Food Factory System

Solution for Automating Lines in Food Product Production

Areas that require manual work were avoided, and other areas were automated. Appropriate personnel allocation has become possible, which has helped with downsizing.

Food manufacturing
Downsizing / Labor reductions
Food factory system

Outline of the Case

Food product manufacturer, Company F
Introduction Background

< Status at the time of consultation > Many workers were required for one production line, and the optimum number of personnel could not be determined. Therefore, it was necessary to secure extra personnel to prepare for shortages.
Manufacturers of mechanized equipment varied, and each had different capabilities, so when products flowed down from upstream, they would get backed up downstream. Products would get set aside or added in in the middle of the line.
Products fell off of the conveyor due to backed up lines, and they were also crushed and dirtied on the conveyor.
At the site, in order to maintain product shipments (quantity and time), some defects were overlooked. They prioritized production over countermeasures, so a lot of waste was generated.
Due to the automatic equipment installed here and there along long lines, the equipment was watched over inefficiently, including processes such as stopping temporarily, doing changeovers (product registration and mechanical adjustments), replenishing extra materials, etc.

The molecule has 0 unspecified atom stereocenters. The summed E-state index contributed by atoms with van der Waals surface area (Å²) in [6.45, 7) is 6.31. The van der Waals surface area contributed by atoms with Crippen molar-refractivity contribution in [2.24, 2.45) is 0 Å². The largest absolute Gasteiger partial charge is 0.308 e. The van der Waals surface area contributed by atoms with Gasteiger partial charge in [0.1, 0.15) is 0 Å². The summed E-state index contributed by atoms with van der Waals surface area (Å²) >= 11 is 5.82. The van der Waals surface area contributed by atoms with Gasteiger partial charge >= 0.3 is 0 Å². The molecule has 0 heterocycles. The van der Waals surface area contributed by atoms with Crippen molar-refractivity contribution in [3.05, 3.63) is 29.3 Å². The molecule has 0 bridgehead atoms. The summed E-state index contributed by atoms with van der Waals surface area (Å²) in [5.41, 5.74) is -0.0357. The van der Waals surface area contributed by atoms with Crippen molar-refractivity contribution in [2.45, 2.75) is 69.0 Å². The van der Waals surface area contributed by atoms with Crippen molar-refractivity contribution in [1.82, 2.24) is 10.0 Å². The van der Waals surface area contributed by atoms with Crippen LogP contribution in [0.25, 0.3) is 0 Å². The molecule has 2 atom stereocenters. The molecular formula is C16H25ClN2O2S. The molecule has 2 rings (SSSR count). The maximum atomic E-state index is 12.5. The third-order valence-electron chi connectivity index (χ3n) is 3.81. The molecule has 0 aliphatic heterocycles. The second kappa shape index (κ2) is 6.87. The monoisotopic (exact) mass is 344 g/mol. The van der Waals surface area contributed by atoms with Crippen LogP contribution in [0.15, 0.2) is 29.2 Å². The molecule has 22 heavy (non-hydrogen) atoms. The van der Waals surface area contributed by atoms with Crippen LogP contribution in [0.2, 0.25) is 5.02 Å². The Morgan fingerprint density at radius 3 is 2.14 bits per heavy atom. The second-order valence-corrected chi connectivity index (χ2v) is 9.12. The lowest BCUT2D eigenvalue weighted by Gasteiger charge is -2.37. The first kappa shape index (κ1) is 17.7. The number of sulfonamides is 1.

Introduced Solutions
  • The most important parts of food products, their taste and appearance, are handled by human hands. Everything else is handled via mechanization.

  • Automation is not done here and there, but in certain entire areas. This and multi-skilled workers helped with downsizing.

  • Workers think in units of lines and manufactured items.

  • We minimized the outflow of defective products by adding a detection (inspection) function to each process to find issues.

Introduction Results
  1. ● Stable production was achieved by introducing a transfer device downstream with sufficient capacity.
  2. ● Production control can be implemented by line, and appropriate personnel allocation has become possible.
  3. ● By setting equipment capacities retroactively from downstream, stable flow during normal production has stopped product from backing up.
  4. ● Automating by line has made it possible to prevent defective products by slowing down, stopping, or ejecting products from the upstream conveyor in the event of trouble with any of the equipment.
  5. ● To prioritize production, a path for non-defective products to flow along is now maintained, and an ejection function for defective products helps to avoid them. They can also track where problems have occurred and what they are.
  6. ● The work environment has become safer because it has become one where workers can prepare only the necessary materials.
  7. ● All tasks, including simple sorting, were able to be automated with transfer devices.
  • Total

Related Case StudiesRelated Case Studies

  • Food Factory System

    Solution for Process Automation in Food Product Production